ALC summit: Operator licencing here gets British backing

UK Freight Transport Association deputy chief sees it as a competence issue

ALC summit: Operator licencing here gets British backing
James Hookham says the system supports safe and reliable operators


One of the most senior British freight players advises the Australian transport and logistics sector to embrace ‘operator licencing’ in view of its four decades of application in his country.

Speaking at the Australian Logistics Council’s (ALC’s) annual Supply Chain Safety & Compliance Summit, UK Freight Transport Association (FTA) deputy chief executive James Hookham underscored that operator licensing is an effective way to ensure industry participants are competent to perform required tasks and could be applied successfully in Australia. 

"The concept of operator licensing is well established in UK having been in existence for 40 years, and has proven itself to be an effective mechanism to maintain high levels of safety," Hookham says.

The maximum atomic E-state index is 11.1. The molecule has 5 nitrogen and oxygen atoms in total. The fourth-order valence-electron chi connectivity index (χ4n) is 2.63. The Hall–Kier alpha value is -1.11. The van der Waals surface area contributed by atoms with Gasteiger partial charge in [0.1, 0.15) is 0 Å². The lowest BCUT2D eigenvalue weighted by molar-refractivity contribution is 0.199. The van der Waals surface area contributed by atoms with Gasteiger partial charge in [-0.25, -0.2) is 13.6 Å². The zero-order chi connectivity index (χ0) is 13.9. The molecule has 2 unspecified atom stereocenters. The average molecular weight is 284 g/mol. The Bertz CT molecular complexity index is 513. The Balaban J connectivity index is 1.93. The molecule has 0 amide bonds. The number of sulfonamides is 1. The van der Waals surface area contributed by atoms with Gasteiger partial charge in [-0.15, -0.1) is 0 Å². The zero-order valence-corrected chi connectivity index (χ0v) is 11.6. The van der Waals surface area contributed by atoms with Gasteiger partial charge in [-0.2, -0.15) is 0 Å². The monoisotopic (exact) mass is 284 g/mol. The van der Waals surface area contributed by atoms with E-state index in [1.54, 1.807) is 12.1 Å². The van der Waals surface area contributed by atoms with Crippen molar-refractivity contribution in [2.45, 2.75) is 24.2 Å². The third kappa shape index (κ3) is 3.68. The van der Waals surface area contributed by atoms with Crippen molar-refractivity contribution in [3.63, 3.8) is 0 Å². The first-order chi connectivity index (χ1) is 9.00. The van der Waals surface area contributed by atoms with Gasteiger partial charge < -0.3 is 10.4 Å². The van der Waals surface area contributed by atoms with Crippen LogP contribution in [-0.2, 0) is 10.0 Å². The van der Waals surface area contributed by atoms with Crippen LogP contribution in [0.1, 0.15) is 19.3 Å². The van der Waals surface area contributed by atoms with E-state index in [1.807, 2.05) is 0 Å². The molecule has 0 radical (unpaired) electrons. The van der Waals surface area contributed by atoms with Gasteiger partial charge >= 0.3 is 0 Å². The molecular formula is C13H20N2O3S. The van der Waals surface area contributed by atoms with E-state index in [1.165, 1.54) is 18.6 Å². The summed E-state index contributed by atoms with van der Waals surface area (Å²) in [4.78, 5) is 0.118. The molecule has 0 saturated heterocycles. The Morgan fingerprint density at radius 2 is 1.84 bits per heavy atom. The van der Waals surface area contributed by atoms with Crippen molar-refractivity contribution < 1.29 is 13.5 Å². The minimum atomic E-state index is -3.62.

"The scheme helps to ensure licence holders are professionally competent, or that they employ someone who is professionally competent, with the rationale that only safe and reliable operators of goods vehicles are permitted to be licensed.

"It is a scheme which has worked in the UK and I believe is worthy of further consideration to assess how it can be applied in Australia."

Hookham believes the positives outweigh certain negatives such as legal costs, distance from the industry and it lagging technological developments and that the system tackles the cause of non-compliance rather than just its symptoms.

Though not without critics in this country, the concept has staunch ALC support and the body has recommended it to government.

"ALC’s support for operating licensing is based on our concerns about the capacity of some road operators to operate a business in a safe and business-like manner," ALC MD Michael Kilgariff says.

 "These failings pose dangers to all road users – a point we will be reinforcing to all transport ministers, the National Transport Commission and the National Heavy Vehicle Regulator."

Summit will focus today on future amendments to Chain of Responsibility laws, which will be to impose a duty of ‘due diligence’ on directors and others.  

It will require them to ensure that all reasonably practicable steps have been taken to ensure that CoR obligations have not been breached. 

A communique highlighting Summit actions and outcomes will be issued following the event. 

You can also follow our updates by joining our LinkedIn group or liking us on Facebook